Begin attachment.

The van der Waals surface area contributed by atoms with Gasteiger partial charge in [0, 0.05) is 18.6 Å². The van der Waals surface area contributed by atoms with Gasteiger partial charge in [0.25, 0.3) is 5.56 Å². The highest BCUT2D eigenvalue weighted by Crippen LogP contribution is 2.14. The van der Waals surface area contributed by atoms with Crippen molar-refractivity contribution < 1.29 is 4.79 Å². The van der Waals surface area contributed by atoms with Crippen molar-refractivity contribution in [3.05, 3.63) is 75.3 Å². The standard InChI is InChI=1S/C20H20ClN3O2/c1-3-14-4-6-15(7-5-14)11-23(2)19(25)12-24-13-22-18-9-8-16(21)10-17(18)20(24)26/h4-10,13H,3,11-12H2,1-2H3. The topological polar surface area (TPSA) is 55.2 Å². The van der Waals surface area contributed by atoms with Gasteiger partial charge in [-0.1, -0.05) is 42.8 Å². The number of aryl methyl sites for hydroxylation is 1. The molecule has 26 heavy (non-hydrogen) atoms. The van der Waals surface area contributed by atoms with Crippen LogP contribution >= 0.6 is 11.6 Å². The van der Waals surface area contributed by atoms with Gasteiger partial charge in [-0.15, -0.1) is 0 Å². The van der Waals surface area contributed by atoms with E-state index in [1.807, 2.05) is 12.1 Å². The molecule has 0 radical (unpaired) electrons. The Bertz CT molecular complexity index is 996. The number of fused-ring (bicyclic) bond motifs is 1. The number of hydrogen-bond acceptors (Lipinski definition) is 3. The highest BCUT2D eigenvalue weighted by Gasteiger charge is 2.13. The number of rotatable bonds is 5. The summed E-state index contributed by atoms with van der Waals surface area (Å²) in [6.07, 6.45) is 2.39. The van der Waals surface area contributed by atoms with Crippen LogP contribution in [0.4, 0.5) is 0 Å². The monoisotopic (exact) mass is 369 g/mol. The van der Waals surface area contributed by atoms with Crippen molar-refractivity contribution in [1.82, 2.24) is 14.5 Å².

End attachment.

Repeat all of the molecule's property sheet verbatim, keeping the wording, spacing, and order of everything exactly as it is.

The van der Waals surface area contributed by atoms with Gasteiger partial charge in [0, 0.05) is 18.6 Å². The van der Waals surface area contributed by atoms with Gasteiger partial charge in [0.25, 0.3) is 5.56 Å². The highest BCUT2D eigenvalue weighted by Crippen LogP contribution is 2.14. The van der Waals surface area contributed by atoms with Crippen molar-refractivity contribution < 1.29 is 4.79 Å². The van der Waals surface area contributed by atoms with Crippen molar-refractivity contribution in [3.05, 3.63) is 75.3 Å². The standard InChI is InChI=1S/C20H20ClN3O2/c1-3-14-4-6-15(7-5-14)11-23(2)19(25)12-24-13-22-18-9-8-16(21)10-17(18)20(24)26/h4-10,13H,3,11-12H2,1-2H3. The topological polar surface area (TPSA) is 55.2 Å². The van der Waals surface area contributed by atoms with Gasteiger partial charge in [-0.1, -0.05) is 42.8 Å². The number of aryl methyl sites for hydroxylation is 1. The molecule has 26 heavy (non-hydrogen) atoms. The van der Waals surface area contributed by atoms with Crippen LogP contribution >= 0.6 is 11.6 Å². The van der Waals surface area contributed by atoms with Gasteiger partial charge in [-0.15, -0.1) is 0 Å². The van der Waals surface area contributed by atoms with E-state index in [1.807, 2.05) is 12.1 Å². The molecule has 0 radical (unpaired) electrons. The Bertz CT molecular complexity index is 996. The number of fused-ring (bicyclic) bond motifs is 1. The number of hydrogen-bond acceptors (Lipinski definition) is 3. The highest BCUT2D eigenvalue weighted by Gasteiger charge is 2.13. The number of rotatable bonds is 5. The summed E-state index contributed by atoms with van der Waals surface area (Å²) in [6.07, 6.45) is 2.39. The van der Waals surface area contributed by atoms with Crippen LogP contribution in [0.4, 0.5) is 0 Å². The monoisotopic (exact) mass is 369 g/mol. The van der Waals surface area contributed by atoms with Crippen molar-refractivity contribution in [1.82, 2.24) is 14.5 Å².